Radiation-induced bystander effect in large japanese field mouse (Apodemus speciosus) embryonic cells

Kentaro Ariyoshi, Tomisato Miura, Kosuke Kasai, Nakata Akifumi, Yohei Fujishima, Mitsuaki A. Yoshida

Research output: Contribution to journalArticlepeer-review

6 Citations (Scopus)

Abstract

Although evidence suggests that ionizing radiation can induce the bystander effect (radiation-induced bystander effect: RIBE) in cultured cells or mouse models, it is unclear whether the effect occurs in cells of wild animals. We investigated medium-mediated bystander micronucleus (MN) formation and DNA damage in un-irradiated cells from a large Japanese field mouse (Apodemus speciosus). We isolated four clones of A. speciosus embryonic fibroblasts (A603-1, A603-2, A603-3, and A603-4) derived from the same mother, and examined their radiation sensitivity using the colony-forming assay. A603-3 and A603-4 were similar, and A603-1 and A603-2 were highly sensitive compared with A603-3 and A603-4. We examined RIBE in the four clones in autologous medium from cell cultures exposed to 2 Gy X-ray radiation (irradiated cell conditioned medium: ICCM). We only observed increased MN prevalence and induction of DNA damage foci in A603-1 and A603-3 cells after ICCM transfer. The ICCM of A603-3 (RIBE-induced) was able to induce MN in A603-4 (not RIBE-induced). To assess the possible contribution of reactive oxygen species (ROS) or nitric oxide (NO) in medium-mediated RIBE, dimethyl sulfoxide (DMSO; a ROS scavenger) or 2-(4-carboxyphenyl)-4,4,5,5-tetramethylimidazoline-1-oxyl-3-oxide (c-PTIO; an NO scavenger) were added to the medium. A suppressive effect was observed after adding DMSO, but there was no effect after treatment with c-PTIO. These results suggest that an enhanced radiosensitivity may not be directly related to the induction of medium-mediated RIBE. Moreover, ROS are involved in the transduction of the RIBE signal in A. speciosus cells, but NO is not. In conclusion, our results suggest that RIBE may be conserved in wild animals. The results contribute to better knowledge of radiation effects on wild, non-human species.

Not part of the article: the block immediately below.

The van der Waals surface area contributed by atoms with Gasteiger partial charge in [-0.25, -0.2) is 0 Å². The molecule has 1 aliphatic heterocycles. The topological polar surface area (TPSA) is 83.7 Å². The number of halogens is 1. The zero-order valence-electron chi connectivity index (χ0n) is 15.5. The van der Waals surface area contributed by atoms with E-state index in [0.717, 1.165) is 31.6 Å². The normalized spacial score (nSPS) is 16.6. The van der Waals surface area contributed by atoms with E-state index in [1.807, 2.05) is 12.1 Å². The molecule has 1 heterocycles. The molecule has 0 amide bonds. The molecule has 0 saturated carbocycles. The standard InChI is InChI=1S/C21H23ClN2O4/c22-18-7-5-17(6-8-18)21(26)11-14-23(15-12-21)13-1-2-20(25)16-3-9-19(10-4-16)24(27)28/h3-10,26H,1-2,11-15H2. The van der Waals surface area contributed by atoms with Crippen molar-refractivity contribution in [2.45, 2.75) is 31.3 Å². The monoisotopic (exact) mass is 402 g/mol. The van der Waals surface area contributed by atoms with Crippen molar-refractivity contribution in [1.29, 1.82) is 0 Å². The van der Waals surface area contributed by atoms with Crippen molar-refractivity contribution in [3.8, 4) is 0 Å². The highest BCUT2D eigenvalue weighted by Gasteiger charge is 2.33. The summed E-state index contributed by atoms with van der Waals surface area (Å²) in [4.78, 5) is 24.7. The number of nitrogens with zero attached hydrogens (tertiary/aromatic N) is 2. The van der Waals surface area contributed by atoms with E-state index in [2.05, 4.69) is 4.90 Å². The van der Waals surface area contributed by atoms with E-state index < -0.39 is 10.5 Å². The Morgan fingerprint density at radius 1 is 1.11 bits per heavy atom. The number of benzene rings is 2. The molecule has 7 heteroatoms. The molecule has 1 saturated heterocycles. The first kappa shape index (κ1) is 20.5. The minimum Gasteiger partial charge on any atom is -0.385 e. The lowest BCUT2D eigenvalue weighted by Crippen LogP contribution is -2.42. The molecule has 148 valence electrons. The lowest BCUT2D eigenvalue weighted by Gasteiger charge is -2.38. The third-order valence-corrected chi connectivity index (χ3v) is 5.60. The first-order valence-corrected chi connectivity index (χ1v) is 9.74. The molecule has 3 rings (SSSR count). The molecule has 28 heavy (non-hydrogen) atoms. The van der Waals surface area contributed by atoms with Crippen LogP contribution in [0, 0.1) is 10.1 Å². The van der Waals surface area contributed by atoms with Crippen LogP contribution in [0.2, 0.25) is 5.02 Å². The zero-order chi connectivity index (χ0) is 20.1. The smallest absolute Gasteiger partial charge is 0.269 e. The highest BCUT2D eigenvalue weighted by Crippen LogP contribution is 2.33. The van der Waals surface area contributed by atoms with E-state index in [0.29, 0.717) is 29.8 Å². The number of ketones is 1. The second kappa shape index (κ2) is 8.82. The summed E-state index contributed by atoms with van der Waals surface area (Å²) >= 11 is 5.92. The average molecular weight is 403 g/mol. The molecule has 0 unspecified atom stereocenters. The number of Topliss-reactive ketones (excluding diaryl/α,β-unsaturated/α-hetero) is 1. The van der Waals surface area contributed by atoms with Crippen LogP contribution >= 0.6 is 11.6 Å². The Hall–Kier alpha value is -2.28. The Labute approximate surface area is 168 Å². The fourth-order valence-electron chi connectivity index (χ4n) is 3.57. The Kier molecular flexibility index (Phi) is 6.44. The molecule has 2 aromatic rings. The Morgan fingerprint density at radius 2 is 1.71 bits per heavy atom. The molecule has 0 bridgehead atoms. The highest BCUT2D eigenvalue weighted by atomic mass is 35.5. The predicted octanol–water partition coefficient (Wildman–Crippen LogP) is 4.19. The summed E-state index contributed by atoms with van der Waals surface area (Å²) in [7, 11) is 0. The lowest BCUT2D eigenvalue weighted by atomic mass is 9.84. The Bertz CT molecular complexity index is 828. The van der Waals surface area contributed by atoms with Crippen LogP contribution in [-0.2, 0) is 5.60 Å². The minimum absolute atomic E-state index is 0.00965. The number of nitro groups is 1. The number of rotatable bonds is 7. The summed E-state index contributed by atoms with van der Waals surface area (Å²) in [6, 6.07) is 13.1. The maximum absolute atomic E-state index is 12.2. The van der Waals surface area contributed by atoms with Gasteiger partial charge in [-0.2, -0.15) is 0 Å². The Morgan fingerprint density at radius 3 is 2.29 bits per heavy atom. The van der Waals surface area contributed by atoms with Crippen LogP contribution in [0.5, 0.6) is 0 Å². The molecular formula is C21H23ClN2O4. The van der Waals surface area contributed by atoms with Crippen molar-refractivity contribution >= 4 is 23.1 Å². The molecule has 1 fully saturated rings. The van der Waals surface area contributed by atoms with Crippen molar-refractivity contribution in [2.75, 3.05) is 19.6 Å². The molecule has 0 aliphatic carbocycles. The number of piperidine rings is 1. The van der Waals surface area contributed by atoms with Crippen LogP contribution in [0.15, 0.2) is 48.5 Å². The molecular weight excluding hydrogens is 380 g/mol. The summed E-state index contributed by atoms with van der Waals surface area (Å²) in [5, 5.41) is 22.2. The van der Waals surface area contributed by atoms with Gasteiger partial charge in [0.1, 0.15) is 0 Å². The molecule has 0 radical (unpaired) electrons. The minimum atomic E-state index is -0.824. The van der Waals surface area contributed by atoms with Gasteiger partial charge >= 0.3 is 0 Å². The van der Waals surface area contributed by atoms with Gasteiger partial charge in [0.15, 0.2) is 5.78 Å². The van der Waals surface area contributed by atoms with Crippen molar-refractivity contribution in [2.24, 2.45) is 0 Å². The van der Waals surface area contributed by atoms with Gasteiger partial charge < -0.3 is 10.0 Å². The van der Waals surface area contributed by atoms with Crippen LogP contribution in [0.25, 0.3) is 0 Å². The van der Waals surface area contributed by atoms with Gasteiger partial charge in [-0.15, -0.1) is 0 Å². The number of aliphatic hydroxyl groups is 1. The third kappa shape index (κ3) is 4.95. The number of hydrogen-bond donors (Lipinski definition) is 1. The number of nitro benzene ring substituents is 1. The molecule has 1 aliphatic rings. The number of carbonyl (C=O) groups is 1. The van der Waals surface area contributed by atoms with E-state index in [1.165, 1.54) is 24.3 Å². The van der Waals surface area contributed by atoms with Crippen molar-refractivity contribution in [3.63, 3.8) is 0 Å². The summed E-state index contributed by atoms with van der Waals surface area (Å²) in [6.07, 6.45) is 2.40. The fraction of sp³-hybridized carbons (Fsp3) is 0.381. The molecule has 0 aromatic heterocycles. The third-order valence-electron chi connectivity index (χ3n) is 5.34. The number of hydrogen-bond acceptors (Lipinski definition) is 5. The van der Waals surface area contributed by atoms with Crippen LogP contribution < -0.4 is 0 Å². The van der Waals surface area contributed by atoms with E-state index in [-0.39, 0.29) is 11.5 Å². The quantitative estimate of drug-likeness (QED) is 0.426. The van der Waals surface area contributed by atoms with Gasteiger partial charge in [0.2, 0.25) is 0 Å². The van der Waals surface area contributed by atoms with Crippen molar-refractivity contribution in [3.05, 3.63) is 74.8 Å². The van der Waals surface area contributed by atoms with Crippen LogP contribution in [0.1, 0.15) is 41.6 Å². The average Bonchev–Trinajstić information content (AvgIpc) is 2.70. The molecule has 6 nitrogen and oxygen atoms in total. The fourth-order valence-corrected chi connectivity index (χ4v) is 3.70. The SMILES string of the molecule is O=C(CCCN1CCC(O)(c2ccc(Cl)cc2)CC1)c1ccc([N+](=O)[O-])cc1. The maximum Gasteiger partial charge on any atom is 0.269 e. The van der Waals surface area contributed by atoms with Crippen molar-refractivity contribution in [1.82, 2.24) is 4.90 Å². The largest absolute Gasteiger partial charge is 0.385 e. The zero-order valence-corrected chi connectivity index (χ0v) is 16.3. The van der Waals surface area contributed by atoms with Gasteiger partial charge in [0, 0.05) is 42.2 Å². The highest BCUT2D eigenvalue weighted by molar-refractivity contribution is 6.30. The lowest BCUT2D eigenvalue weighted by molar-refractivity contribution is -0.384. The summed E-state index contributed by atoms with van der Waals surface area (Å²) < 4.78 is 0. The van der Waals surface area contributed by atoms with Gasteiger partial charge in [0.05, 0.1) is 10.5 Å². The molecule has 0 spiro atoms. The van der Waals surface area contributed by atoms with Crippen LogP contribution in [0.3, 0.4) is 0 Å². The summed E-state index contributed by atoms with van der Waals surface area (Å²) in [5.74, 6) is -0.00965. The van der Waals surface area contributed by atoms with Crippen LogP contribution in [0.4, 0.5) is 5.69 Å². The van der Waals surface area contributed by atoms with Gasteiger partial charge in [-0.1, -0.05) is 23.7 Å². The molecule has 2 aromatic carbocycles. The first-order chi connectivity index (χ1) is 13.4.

Original languageEnglish
Pages (from-to)223-231
Number of pages9
JournalRadiation and Environmental Biophysics
Volume57
Issue number3
DOIs
Publication statusPublished - 2018 May 22
Externally publishedYes

Keywords

  • Apodemus speciosus
  • Large Japanese field mouse
  • Radiation-induced bystander effect
  • Wild animal

ASJC Scopus subject areas

  • Biophysics
  • Radiation
  • Environmental Science(all)

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